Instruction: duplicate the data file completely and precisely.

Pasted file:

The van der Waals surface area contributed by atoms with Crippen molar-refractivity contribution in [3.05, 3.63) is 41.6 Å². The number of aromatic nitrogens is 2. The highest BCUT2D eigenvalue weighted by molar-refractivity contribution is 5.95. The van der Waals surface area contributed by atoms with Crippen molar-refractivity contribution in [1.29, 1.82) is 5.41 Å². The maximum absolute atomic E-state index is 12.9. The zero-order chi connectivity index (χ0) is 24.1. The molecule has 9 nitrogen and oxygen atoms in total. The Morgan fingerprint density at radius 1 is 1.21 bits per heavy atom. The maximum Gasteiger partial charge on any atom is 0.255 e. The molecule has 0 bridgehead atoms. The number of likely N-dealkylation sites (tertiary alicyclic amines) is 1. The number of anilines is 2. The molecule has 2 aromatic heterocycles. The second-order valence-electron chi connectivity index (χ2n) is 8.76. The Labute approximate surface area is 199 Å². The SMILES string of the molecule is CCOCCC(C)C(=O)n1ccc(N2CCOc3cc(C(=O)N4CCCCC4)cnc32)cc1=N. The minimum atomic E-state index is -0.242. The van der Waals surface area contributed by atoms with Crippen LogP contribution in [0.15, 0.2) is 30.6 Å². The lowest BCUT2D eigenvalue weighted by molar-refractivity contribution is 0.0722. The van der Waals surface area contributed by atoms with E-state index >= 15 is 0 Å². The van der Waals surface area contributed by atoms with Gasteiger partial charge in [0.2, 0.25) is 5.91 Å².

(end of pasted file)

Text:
The van der Waals surface area contributed by atoms with Crippen molar-refractivity contribution in [3.05, 3.63) is 41.6 Å². The number of aromatic nitrogens is 2. The highest BCUT2D eigenvalue weighted by molar-refractivity contribution is 5.95. The van der Waals surface area contributed by atoms with Crippen molar-refractivity contribution in [1.29, 1.82) is 5.41 Å². The maximum absolute atomic E-state index is 12.9. The zero-order chi connectivity index (χ0) is 24.1. The molecule has 9 nitrogen and oxygen atoms in total. The Morgan fingerprint density at radius 1 is 1.21 bits per heavy atom. The maximum Gasteiger partial charge on any atom is 0.255 e. The molecule has 0 bridgehead atoms. The number of likely N-dealkylation sites (tertiary alicyclic amines) is 1. The number of anilines is 2. The molecule has 2 aromatic heterocycles. The second-order valence-electron chi connectivity index (χ2n) is 8.76. The Labute approximate surface area is 199 Å². The SMILES string of the molecule is CCOCCC(C)C(=O)n1ccc(N2CCOc3cc(C(=O)N4CCCCC4)cnc32)cc1=N. The minimum atomic E-state index is -0.242. The van der Waals surface area contributed by atoms with Crippen LogP contribution in [0.15, 0.2) is 30.6 Å². The lowest BCUT2D eigenvalue weighted by molar-refractivity contribution is 0.0722. The van der Waals surface area contributed by atoms with E-state index >= 15 is 0 Å². The van der Waals surface area contributed by atoms with Gasteiger partial charge in [0.2, 0.25) is 5.91 Å².